• Glossary

    Posted August 22, 2019 - Updated Dec 12, 2019

    Acme Screws A screw thread series first developed in 1895 to replace square threads for use in positioning and power transmission. Acme screws are the most widely used power screws, popular in all industries for linear motion. See the Acme section for more information. Backdrive The action of converting thrust to torque, common to bearing […]

  • Screw Thread Pitch

    Posted August 22, 2019 - Updated Dec 3, 2019

    Identifying Thread Pitch The thread pitch can be measured with a steel rule, as illustrated in Figure 44, or a caliper or comparator can be used. The thread pitch is the axial distance from one thread groove to the next. By laying a steel rule down the axis of a screw and counting the number […]

  • Screw Thread Form

    Posted August 22, 2019 - Updated Dec 3, 2019

    Identifying Thread Form There are many different thread forms in use today. The forms most widely used for power transmission screw threads are illustrated in Figure 43. An optical comparator is the easiest method of determining thread form. Profile gages, if available, and visual methods can also be used. Great care must be taken as […]

  • Hand of the Thread

    Posted August 22, 2019 - Updated Dec 3, 2019

    Identifying Hand of the Thread The hand of the thread can be easily determined by visual inspection. Simply compare your screw threads with the right hand and left-hand threads illustrated in Figure 48. Most threads are right hand and right hand is assumed if no left-hand designation is specified. Left-hand threads are common on manual […]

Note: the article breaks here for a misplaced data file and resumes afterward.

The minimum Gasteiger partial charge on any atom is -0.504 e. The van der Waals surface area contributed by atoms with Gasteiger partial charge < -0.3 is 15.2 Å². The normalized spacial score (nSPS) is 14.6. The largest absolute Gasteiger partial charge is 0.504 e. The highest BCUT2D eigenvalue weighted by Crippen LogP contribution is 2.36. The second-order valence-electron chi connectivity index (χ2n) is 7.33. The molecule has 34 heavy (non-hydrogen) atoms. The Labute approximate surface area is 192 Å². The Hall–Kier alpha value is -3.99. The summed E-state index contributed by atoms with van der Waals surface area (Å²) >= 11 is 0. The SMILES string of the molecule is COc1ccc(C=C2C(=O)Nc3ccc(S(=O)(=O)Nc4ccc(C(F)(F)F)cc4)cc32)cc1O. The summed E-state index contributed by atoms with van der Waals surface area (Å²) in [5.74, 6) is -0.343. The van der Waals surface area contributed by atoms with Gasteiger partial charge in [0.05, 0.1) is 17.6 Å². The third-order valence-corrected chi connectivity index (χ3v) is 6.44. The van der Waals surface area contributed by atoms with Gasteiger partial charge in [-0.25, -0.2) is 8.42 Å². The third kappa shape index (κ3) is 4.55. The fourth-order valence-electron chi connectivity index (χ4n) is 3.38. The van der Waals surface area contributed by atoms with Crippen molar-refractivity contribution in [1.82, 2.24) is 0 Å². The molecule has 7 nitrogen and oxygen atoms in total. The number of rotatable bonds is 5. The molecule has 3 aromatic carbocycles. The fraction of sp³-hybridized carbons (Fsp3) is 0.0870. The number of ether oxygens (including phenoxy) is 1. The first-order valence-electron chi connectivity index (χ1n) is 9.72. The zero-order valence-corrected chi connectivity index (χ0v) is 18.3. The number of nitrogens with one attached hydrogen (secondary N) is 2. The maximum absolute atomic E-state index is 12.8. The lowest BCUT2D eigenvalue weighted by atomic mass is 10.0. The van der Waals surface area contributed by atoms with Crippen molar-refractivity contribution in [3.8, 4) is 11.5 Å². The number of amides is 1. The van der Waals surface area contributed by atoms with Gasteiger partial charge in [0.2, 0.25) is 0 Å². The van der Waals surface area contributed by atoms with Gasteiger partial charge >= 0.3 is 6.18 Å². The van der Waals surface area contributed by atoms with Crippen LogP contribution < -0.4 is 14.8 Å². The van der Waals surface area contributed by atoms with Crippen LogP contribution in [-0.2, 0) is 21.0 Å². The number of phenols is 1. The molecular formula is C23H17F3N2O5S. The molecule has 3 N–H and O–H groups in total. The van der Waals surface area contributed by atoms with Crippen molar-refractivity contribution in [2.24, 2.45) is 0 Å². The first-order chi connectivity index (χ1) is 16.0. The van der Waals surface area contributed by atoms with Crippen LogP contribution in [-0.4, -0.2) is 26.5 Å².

• Pitch Diameter

    Posted August 22, 2019 - Updated Dec 3, 2019

    Identifying Pitch Diameter The pitch diameter is the diameter at which the thread tooth and the thread space are equal. To accurately measure the pitch diameter requires an optical comparator or thread wires. The optical comparator is the easiest to use as the measurement can be directly made and no mathematics is necessary. The disadvantage […]

  • Major & Minor Diameter

    Posted August 22, 2019 - Updated Dec 3, 2019

    Identifying Major Diameter The major diameter can be measured with a micrometer, caliper or steel rule. Major diameters are generally the first numbers found in thread designations. A 1/2-10 Acme thread, for example, has a major diameter of .500 in. Care must be taken to measure the major diameter on a section of the screw […]

  • Identifying Screw Threads

    Posted August 22, 2019 - Updated Dec 3, 2019

    How To Identify Screw Threads With the information provided in this section, users can readily identify most thread forms. To accomplish this, the features in the list below must be determined. Frequently, it is necessary to identify threaded parts in the field in order to properly select replacement parts and to choose the right type […]

  • Wear Equations

    Posted August 22, 2019 - Updated Dec 4, 2019

    Wear Equations As discussed earlier, estimating the service life of Power Screw systems is a very complex task and inexact at best. The only reliable predictor is actual testing. Variations in service life are widely scattered and multiples of two to one or three to one in life test performance are not uncommon. The field […]

  • Monitoring Wear

    Posted August 22, 2019 - Updated Dec 4, 2019

    Wear Life Testing Methods As mentioned before the best method of assessing the performance and life of Power Screws and nuts is actual field testing. This may present difficulties because of time constraints so accelerated lab testing is often conducted instead. When monitoring wear, all lab testing should monitor drive torque and nut temperature along […]

  • Screw and Nut Material Selection

    Posted August 22, 2019 - Updated Dec 4, 2019

    Screw and Nut Material Selection To reduce the costs of wear in Power Screw systems, we recommend designs where nuts are made of softer material and screws of a harder material. This ensures that the nuts will wear and the screw will remain relatively wear-free, which is desirable because replacement nuts are usually much less […]